“And it’s One, two, three… who are we shootin’ for?…” (Sorry for stealing that line Country Joe McDonald, I have an earworm).
1960s rock lyrics aside, who are we shooting for?
Who are you shooting for?
Short answer is you, of course. It’s always you. It can’t be anyone else. It’s your vision, your seeing, your actions that makes your photos.
Maybe the question should be, “who’s your audience?” That might be just you, too, but chances are your anticipated audience is bigger than just yourself.
If you are an artist photographer and you have total say over what your audiences sees then they are actually the secondary audience. You are the first audience and no one gets to see what the first audience doesn’t approve.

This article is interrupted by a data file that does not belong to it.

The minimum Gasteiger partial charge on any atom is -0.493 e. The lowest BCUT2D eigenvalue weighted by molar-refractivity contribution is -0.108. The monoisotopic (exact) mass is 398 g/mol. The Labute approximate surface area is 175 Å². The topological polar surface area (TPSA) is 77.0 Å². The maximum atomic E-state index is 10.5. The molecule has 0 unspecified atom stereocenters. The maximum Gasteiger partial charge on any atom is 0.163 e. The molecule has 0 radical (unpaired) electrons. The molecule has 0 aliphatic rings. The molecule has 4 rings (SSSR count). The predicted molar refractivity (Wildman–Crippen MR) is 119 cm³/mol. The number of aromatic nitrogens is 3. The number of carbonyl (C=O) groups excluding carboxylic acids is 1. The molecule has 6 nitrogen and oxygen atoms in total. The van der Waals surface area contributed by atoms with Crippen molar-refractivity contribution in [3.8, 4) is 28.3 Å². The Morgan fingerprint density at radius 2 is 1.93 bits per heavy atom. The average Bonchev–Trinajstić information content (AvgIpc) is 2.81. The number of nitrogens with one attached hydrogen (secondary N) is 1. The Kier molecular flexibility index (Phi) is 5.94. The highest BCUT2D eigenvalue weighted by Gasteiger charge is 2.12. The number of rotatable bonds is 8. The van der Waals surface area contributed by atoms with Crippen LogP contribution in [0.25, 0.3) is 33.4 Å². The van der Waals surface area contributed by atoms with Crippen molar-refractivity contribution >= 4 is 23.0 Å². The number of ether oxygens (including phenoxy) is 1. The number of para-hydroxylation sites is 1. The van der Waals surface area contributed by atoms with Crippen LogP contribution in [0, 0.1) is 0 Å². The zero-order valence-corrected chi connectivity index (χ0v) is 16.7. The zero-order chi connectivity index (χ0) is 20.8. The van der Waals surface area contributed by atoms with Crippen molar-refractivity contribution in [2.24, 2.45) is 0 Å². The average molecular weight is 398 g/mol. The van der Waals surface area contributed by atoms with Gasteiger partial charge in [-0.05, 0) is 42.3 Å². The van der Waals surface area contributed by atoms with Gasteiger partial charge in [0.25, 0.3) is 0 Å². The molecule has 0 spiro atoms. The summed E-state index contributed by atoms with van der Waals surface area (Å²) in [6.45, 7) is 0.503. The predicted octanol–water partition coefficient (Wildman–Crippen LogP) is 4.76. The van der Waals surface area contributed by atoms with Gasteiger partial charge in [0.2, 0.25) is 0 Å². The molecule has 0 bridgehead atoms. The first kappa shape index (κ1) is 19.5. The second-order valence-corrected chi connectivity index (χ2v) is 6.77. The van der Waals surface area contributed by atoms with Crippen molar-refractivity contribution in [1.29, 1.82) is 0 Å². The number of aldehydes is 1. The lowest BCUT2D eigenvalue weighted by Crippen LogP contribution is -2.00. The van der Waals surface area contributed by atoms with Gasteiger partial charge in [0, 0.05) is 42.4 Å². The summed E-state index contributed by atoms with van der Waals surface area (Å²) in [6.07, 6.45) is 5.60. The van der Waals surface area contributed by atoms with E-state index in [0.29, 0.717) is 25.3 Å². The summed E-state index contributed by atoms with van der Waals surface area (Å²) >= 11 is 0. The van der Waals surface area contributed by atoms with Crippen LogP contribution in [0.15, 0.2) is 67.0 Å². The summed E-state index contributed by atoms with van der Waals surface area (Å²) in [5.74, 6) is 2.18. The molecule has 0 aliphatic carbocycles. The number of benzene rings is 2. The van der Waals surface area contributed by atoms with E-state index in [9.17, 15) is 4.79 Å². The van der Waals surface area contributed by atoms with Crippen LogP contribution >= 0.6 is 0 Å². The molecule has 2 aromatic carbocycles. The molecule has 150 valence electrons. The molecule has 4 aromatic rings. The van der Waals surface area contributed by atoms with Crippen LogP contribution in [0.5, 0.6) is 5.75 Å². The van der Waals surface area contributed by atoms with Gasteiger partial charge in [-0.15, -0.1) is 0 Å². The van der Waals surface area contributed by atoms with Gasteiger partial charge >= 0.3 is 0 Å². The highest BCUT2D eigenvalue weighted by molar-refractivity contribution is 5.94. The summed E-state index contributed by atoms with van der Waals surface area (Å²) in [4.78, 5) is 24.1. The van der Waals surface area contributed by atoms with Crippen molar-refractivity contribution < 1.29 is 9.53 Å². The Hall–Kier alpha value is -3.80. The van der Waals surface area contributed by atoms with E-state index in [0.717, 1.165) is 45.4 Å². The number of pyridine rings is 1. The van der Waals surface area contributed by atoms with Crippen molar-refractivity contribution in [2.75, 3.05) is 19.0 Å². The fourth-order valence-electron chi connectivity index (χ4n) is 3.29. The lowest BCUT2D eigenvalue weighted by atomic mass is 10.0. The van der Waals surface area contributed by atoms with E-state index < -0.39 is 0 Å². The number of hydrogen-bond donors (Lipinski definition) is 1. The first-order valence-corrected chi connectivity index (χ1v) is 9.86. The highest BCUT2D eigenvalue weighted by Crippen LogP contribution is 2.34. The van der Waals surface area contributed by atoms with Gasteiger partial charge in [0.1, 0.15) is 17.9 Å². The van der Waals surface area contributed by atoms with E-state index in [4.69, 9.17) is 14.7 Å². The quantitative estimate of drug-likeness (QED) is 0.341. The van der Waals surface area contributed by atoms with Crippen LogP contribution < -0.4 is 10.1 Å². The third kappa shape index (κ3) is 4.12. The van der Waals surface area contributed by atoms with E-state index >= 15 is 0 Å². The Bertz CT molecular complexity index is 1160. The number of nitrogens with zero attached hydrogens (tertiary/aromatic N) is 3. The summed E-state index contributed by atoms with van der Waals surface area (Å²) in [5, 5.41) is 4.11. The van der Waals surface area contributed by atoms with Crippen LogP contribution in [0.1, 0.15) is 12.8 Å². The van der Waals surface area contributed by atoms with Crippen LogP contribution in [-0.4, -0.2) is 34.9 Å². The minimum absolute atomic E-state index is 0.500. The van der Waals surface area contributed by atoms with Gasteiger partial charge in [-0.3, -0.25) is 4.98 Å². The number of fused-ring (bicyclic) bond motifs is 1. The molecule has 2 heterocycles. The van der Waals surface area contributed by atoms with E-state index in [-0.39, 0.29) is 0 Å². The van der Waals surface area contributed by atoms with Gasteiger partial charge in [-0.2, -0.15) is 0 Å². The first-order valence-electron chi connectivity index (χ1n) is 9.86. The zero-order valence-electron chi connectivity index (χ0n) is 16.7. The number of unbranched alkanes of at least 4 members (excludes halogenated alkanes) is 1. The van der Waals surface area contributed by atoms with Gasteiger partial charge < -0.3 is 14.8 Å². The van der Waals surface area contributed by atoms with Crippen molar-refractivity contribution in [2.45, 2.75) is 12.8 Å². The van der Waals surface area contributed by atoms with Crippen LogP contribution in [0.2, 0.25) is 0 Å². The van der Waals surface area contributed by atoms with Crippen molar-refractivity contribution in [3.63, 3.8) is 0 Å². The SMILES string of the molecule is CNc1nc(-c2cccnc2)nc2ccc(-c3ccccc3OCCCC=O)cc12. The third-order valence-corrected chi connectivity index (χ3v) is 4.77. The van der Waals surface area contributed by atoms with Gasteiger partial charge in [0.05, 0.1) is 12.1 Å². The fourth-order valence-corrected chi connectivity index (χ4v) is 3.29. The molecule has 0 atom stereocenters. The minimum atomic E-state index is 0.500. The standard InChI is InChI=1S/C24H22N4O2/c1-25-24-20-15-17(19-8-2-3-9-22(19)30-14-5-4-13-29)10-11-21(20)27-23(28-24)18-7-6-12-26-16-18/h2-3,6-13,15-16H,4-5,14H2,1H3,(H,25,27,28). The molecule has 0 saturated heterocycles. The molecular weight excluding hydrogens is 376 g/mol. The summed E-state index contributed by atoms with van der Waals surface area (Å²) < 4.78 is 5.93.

Maybe you don’t care about that secondary audience, even if you are allowing them to see your work, but there is a good chance you want them to like your stuff.
If you are a commissioned photographer then your client is your secondary audience (plus their audiences). This is when filtering becomes tricky. How much do you provide them and how flexible is your opinion of your own photos? Can you include mediocre stuff to maintain a minimum amount of deliverables or can you be ultra discerning? Do you need to provide multiple variations of the same shot or just the one or two that you think work?
It can be a tough call.
More is not necessarily better but that is the consumer mindset. A set of 1000 photos is often considered better than a set of 100 and we are as likely as anyone to lean towards providing more rather than less. It feels like we are providing a better value. The best solution is to provide a reasonable volume of good stuff. Keep it within your capacity. Your body of work will be better.